Lastly, if some freshman complained about failing their courses, I’d be wondering what else they were getting up to instead of doing their homework or reading the $250 textbook. It’s well-known to the point of cliche that many new college freshmen, previously under the close reign of their parents, go nuts when allowed to finally make their own choices unsupervised. This isn’t a socioeconomic status thing, this happens to kids of all backgrounds! I’ve met wealthy students who partied too hard in their fraternities, I’ve met poor students so ashamed of their backgrounds that they studied hard to rise above that. You can’t punish all those who seek financial aid for college just because some abuse it or else millions of intelligent people would never make progress or escape their past. And in the modern age, even the middle class is screwed since they’re too wealthy to gain need-based grants yet too poor to afford education without years of debt and sacrifice.

    Don’t blame every high school teacher, don’t blame every poor person, but instead teach your own children how to be responsible from an early age so if they fail out they have nobody to blame but themselves. Personal accountability doesn’t follow political boundaries.

    1. newvoiceforpolitics@yahoo.com

      Kate, you make a number of good points about the many factors that affect America’s educational system, especially regarding personal accountability.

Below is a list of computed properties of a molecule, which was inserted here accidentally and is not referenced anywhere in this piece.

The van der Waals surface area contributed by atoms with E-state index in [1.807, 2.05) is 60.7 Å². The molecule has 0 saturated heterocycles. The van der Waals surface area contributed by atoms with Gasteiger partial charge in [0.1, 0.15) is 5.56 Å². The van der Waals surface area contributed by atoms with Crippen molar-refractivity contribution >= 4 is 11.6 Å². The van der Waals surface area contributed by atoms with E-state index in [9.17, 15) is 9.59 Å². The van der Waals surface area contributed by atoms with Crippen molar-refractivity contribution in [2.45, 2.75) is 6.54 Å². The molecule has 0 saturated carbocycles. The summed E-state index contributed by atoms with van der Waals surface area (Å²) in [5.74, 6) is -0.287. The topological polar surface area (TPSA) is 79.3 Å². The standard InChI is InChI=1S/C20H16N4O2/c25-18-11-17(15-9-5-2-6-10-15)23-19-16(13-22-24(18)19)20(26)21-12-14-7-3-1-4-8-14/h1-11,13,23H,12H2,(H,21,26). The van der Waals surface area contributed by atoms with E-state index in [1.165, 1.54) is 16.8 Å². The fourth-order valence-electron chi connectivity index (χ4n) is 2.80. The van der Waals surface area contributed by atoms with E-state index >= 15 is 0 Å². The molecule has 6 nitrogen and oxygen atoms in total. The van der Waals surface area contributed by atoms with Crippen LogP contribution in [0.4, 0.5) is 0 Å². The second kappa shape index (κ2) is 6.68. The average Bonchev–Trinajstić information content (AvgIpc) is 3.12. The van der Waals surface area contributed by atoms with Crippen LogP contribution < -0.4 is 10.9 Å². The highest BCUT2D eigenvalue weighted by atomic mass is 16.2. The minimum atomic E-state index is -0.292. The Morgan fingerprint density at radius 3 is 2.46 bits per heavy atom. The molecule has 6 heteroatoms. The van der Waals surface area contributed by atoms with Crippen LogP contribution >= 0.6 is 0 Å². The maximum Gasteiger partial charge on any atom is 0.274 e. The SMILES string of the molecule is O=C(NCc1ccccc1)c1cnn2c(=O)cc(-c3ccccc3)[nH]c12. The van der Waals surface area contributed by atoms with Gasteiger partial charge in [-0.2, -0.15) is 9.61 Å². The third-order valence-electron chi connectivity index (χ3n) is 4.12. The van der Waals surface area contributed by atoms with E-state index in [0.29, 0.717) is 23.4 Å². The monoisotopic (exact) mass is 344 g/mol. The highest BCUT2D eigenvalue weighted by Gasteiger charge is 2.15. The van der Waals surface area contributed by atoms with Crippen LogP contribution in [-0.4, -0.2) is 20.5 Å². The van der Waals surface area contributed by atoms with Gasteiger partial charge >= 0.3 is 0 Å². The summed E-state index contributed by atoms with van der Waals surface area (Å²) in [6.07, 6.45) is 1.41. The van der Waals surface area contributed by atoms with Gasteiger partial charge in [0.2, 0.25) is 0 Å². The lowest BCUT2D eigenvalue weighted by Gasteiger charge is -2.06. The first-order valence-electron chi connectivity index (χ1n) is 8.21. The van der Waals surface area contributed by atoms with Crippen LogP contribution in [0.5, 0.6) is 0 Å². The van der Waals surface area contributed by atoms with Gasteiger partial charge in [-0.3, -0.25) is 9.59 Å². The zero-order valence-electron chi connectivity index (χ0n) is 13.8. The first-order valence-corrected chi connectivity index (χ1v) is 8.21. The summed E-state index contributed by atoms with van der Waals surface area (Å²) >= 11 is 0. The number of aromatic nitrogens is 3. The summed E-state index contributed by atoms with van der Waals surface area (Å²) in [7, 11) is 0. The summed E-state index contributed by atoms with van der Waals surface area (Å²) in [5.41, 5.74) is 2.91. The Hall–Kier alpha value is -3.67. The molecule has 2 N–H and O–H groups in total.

2. Denise

      “even the middle class is screwed since they’re too wealthy to gain need-based grants yet too poor to afford education without years of debt and sacrifice.

      Don’t blame every high school teacher, don’t blame every poor person, but instead teach your own children how to be responsible from an early age so if they fail out they have nobody to blame but themselves. Personal accountability doesn’t follow political boundaries.”

      Kate, you are a wonderful writer, I would love to read more about what you had to say on these subjects. Mainly why college costs have skyrocketed and how that has negatively effected the middle class (affordability of college and mounds of debt from it) and how do you think is the best way to teach young people about personal responsibly and the real world.